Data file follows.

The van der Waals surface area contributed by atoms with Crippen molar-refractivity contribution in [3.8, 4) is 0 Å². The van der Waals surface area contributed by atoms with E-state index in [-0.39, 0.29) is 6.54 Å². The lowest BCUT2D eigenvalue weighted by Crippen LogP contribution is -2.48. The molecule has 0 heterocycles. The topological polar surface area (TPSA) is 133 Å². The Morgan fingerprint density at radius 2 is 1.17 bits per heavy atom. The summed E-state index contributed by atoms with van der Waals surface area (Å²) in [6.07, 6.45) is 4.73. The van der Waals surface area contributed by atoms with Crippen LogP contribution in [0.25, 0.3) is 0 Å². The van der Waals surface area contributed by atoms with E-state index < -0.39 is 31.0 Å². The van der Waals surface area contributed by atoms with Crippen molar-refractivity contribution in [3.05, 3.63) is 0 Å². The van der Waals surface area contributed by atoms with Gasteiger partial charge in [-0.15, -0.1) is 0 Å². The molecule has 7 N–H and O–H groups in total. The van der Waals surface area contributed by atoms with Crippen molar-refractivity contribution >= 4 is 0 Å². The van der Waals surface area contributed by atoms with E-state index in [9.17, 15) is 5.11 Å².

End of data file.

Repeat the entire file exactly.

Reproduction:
The van der Waals surface area contributed by atoms with Crippen molar-refractivity contribution in [3.8, 4) is 0 Å². The van der Waals surface area contributed by atoms with E-state index in [-0.39, 0.29) is 6.54 Å². The lowest BCUT2D eigenvalue weighted by Crippen LogP contribution is -2.48. The molecule has 0 heterocycles. The topological polar surface area (TPSA) is 133 Å². The Morgan fingerprint density at radius 2 is 1.17 bits per heavy atom. The summed E-state index contributed by atoms with van der Waals surface area (Å²) in [6.07, 6.45) is 4.73. The van der Waals surface area contributed by atoms with Crippen LogP contribution in [0.25, 0.3) is 0 Å². The van der Waals surface area contributed by atoms with E-state index < -0.39 is 31.0 Å². The van der Waals surface area contributed by atoms with Crippen molar-refractivity contribution in [3.05, 3.63) is 0 Å². The van der Waals surface area contributed by atoms with Gasteiger partial charge in [-0.15, -0.1) is 0 Å². The molecule has 7 N–H and O–H groups in total. The van der Waals surface area contributed by atoms with Crippen molar-refractivity contribution >= 4 is 0 Å². The van der Waals surface area contributed by atoms with E-state index in [9.17, 15) is 5.11 Å².